2.4. Pharmacokinetic Analysis

Lithium follows two-compartment open model, with a first order elimination. A very simple pharmacokinetic equation that computes the average lithium steady-state serum concentration (CSS in mmol/L) is widely used and allows maintenance dosage calculation [26] as shown in Equation (2):


where, F is the bioavailability, fraction for the oral dosage form (F = 1 for oral lithium), D is the lithium dose in milli-moles, τ is the dosage interval in days, CSS is the steady-state lithium concentration, and Cl is lithium clearance in liters per day (L/day). Because this equation computes lithium ion requirement and lithium carbonate doses are prescribed in milligrams, the ratio of lithium ion content to lithium carbonate salt (8.12 mmol Li+/300 mg lithium carbonate) is used to convert the result from this equation into a lithium carbonate dose [15] .

Using the XLSTATE® pro 2013.6.02 program, the individual effect of gender on clearance was studied using Mann Whitney test for comparison between two independent means. P-value was significant at £0.05 level. Also the individual effect of age, TBW, height, sodium level, serum creatinine, lithium daily dose and steady state drug level on clearance was studied using correlation analysis (Spearman Rho test). P-value was significant at £0.05 level.

Multiple regression analysis using GraphPad InState® software package, V. 3.05, 2000 program was used to drive models describing the dependence of clearance on the studied covariates. The equation of the basic (first) model of clearance was deduced by the program after feeding all of the studied covariates of each patient. The program evaluated the effect of removal of each covariate from the basic model of clearance to reach the next model of clearance by determining which variables made a significant contribution in the model as the P-value, for each variable, compared a full model of variables with a simpler model omitting one variable. It tested the effect of one variable after accounting for the effects of the others. Only covariates which led to a significant contribution were retained to develop the next model of clearance.

Multicollinearity of co-variables was evaluated as the R squared (variance), for each variable, quantified how well each variable was predicted from the other variables to ensure keeping all variables independent of each other so as to exclude dependent variables.

The equation of the next model of clearance was deduced by the program after feeding covariates of each patient which led to a significant contribution only and the program repeated the process of evaluating the effect of removal of each covariate from the model to test its significant contribution until reaching to the final model of clearance.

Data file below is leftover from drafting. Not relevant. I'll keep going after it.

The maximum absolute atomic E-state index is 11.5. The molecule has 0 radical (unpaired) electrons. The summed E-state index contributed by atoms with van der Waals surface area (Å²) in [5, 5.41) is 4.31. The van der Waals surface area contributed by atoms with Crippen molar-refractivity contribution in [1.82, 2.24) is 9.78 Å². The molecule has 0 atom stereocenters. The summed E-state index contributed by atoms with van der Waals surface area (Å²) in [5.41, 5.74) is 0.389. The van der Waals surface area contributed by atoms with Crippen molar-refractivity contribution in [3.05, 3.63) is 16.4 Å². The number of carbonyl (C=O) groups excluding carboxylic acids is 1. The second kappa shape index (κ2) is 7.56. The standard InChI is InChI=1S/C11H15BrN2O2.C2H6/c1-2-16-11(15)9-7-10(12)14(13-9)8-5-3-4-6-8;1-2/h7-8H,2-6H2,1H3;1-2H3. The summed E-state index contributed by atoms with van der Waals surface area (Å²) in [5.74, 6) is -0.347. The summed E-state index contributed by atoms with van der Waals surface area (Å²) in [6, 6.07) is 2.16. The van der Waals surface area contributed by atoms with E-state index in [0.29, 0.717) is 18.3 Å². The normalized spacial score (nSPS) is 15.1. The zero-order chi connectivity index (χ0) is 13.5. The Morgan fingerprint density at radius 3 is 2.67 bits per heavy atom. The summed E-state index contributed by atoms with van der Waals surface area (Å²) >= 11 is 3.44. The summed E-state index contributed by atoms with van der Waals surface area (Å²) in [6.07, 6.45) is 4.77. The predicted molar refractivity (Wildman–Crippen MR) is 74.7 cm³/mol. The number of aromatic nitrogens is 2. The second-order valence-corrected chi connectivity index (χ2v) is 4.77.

Clearance values for each observation can be predicted and the residual values can be calculated in all models of clearance. To assess the validation of prediction of clearance values for each observation, a paired-comparisons t-test was run between observed and predicted clearance values.

3. Results

3.1. Patients

The studied group comprised 65 adult bipolar Egyptian patients, whose demographic and clinical data are shown in Table 1. The Lithium carbonate, Prianil C.R.® 400 mg tablets, was received orally by different dosage regimens starting from 200 mg to 1000 mg once daily at night, with a mean of 752 ± 125 mg/day. To convert the obtained data about lithium daily dosage from milli-grams lithium carbonate into a mmol Li+ daily dose, Equation (3) is used [15] .


Data of lithium therapy and laboratory findings are detailed in Table 2.

3.2. Model Building Procedures

In the beginning, we performed an initial screening to give a first impression of the relationships between covariates and lithium clearance. To carry out this step individual estimates of clearance were first obtained and subsequently the significance of each possible covariate as an affecting parameter was evaluated. The covariates evaluated were gender (using Mann-Whitney U test) and age, TBW, height, BSA, sodium level and serum creatinine (Sr Cr) (using Spearman’s Rho correlation test). Summary of the effect of studied patients’ co-variables on lithium clearance is explained by Table 3. Gender wasn’t found to be significantly affecting lithium clearance; the P value resulted was 0.667 which is considered non-significant (>0.05).

After that, the basic model was created by incorporating all covariates and testing them. The basic model of lithium clearance (Cl) was found to be as shown in Equation (4)


Table 1 . Demographic and clinical characteristics of enrolled patients (n = 65).

Table 2. Lithium steady state concentrations, dosage regimens and clearance of patients (n = 65).